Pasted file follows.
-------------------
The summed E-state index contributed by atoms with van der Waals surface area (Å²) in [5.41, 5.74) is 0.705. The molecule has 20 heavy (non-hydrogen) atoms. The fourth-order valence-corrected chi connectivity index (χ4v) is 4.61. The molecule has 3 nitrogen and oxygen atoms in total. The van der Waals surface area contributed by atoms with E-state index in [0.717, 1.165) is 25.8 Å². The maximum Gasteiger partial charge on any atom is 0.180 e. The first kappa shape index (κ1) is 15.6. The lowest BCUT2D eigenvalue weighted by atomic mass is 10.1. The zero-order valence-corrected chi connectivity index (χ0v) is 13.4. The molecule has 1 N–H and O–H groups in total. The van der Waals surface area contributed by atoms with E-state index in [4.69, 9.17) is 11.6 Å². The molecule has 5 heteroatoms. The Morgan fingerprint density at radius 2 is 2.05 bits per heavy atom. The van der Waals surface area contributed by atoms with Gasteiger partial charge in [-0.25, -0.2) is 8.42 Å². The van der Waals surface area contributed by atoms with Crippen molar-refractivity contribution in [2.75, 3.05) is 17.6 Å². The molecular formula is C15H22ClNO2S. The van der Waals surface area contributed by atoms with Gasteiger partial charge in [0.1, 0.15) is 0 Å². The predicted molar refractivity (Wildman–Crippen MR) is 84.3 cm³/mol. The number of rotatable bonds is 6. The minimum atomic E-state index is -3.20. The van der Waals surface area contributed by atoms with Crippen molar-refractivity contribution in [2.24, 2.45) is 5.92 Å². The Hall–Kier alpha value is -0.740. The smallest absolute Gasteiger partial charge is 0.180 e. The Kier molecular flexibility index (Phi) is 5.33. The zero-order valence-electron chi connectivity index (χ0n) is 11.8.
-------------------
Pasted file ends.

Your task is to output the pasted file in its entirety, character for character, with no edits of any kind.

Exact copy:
The summed E-state index contributed by atoms with van der Waals surface area (Å²) in [5.41, 5.74) is 0.705. The molecule has 20 heavy (non-hydrogen) atoms. The fourth-order valence-corrected chi connectivity index (χ4v) is 4.61. The molecule has 3 nitrogen and oxygen atoms in total. The van der Waals surface area contributed by atoms with E-state index in [0.717, 1.165) is 25.8 Å². The maximum Gasteiger partial charge on any atom is 0.180 e. The first kappa shape index (κ1) is 15.6. The lowest BCUT2D eigenvalue weighted by atomic mass is 10.1. The zero-order valence-corrected chi connectivity index (χ0v) is 13.4. The molecule has 1 N–H and O–H groups in total. The van der Waals surface area contributed by atoms with E-state index in [4.69, 9.17) is 11.6 Å². The molecule has 5 heteroatoms. The Morgan fingerprint density at radius 2 is 2.05 bits per heavy atom. The van der Waals surface area contributed by atoms with Gasteiger partial charge in [-0.25, -0.2) is 8.42 Å². The van der Waals surface area contributed by atoms with Crippen molar-refractivity contribution in [2.75, 3.05) is 17.6 Å². The molecular formula is C15H22ClNO2S. The van der Waals surface area contributed by atoms with Gasteiger partial charge in [0.1, 0.15) is 0 Å². The predicted molar refractivity (Wildman–Crippen MR) is 84.3 cm³/mol. The number of rotatable bonds is 6. The minimum atomic E-state index is -3.20. The van der Waals surface area contributed by atoms with Crippen molar-refractivity contribution in [2.24, 2.45) is 5.92 Å². The Hall–Kier alpha value is -0.740. The smallest absolute Gasteiger partial charge is 0.180 e. The Kier molecular flexibility index (Phi) is 5.33. The zero-order valence-electron chi connectivity index (χ0n) is 11.8.